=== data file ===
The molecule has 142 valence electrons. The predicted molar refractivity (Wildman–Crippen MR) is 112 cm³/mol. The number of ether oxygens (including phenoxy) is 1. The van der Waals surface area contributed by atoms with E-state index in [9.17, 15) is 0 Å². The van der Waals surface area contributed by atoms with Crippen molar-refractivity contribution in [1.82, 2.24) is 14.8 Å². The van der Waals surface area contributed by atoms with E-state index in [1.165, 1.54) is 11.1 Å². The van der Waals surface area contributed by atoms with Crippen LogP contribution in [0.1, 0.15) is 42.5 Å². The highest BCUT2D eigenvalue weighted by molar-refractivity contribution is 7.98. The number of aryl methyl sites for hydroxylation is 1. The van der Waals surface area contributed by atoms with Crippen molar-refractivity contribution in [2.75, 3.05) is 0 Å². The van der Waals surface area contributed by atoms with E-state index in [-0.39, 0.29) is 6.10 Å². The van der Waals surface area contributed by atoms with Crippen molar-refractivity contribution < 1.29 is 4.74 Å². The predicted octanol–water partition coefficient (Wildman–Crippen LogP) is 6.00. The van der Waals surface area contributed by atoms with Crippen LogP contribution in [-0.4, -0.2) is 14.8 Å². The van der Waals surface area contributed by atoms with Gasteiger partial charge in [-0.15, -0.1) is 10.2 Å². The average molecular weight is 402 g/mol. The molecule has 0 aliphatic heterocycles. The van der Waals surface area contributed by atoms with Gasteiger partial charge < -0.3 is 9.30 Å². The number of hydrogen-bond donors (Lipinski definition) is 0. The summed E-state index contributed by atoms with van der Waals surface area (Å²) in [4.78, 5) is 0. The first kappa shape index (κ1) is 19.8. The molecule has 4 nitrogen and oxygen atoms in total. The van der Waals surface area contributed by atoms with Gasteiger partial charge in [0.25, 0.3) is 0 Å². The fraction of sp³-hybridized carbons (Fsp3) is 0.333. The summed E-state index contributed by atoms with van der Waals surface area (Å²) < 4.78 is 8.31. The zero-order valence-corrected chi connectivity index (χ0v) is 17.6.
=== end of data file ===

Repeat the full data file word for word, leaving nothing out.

The molecule has 142 valence electrons. The predicted molar refractivity (Wildman–Crippen MR) is 112 cm³/mol. The number of ether oxygens (including phenoxy) is 1. The van der Waals surface area contributed by atoms with E-state index in [9.17, 15) is 0 Å². The van der Waals surface area contributed by atoms with Crippen molar-refractivity contribution in [1.82, 2.24) is 14.8 Å². The van der Waals surface area contributed by atoms with E-state index in [1.165, 1.54) is 11.1 Å². The van der Waals surface area contributed by atoms with Crippen LogP contribution in [0.1, 0.15) is 42.5 Å². The highest BCUT2D eigenvalue weighted by molar-refractivity contribution is 7.98. The number of aryl methyl sites for hydroxylation is 1. The van der Waals surface area contributed by atoms with Crippen molar-refractivity contribution in [2.75, 3.05) is 0 Å². The van der Waals surface area contributed by atoms with E-state index in [-0.39, 0.29) is 6.10 Å². The van der Waals surface area contributed by atoms with Crippen molar-refractivity contribution < 1.29 is 4.74 Å². The predicted octanol–water partition coefficient (Wildman–Crippen LogP) is 6.00. The van der Waals surface area contributed by atoms with Crippen LogP contribution in [-0.4, -0.2) is 14.8 Å². The van der Waals surface area contributed by atoms with Gasteiger partial charge in [-0.15, -0.1) is 10.2 Å². The average molecular weight is 402 g/mol. The molecule has 0 aliphatic heterocycles. The van der Waals surface area contributed by atoms with Gasteiger partial charge < -0.3 is 9.30 Å². The number of hydrogen-bond donors (Lipinski definition) is 0. The summed E-state index contributed by atoms with van der Waals surface area (Å²) in [4.78, 5) is 0. The first kappa shape index (κ1) is 19.8. The molecule has 4 nitrogen and oxygen atoms in total. The van der Waals surface area contributed by atoms with Gasteiger partial charge in [0.25, 0.3) is 0 Å². The fraction of sp³-hybridized carbons (Fsp3) is 0.333. The summed E-state index contributed by atoms with van der Waals surface area (Å²) < 4.78 is 8.31. The zero-order valence-corrected chi connectivity index (χ0v) is 17.6.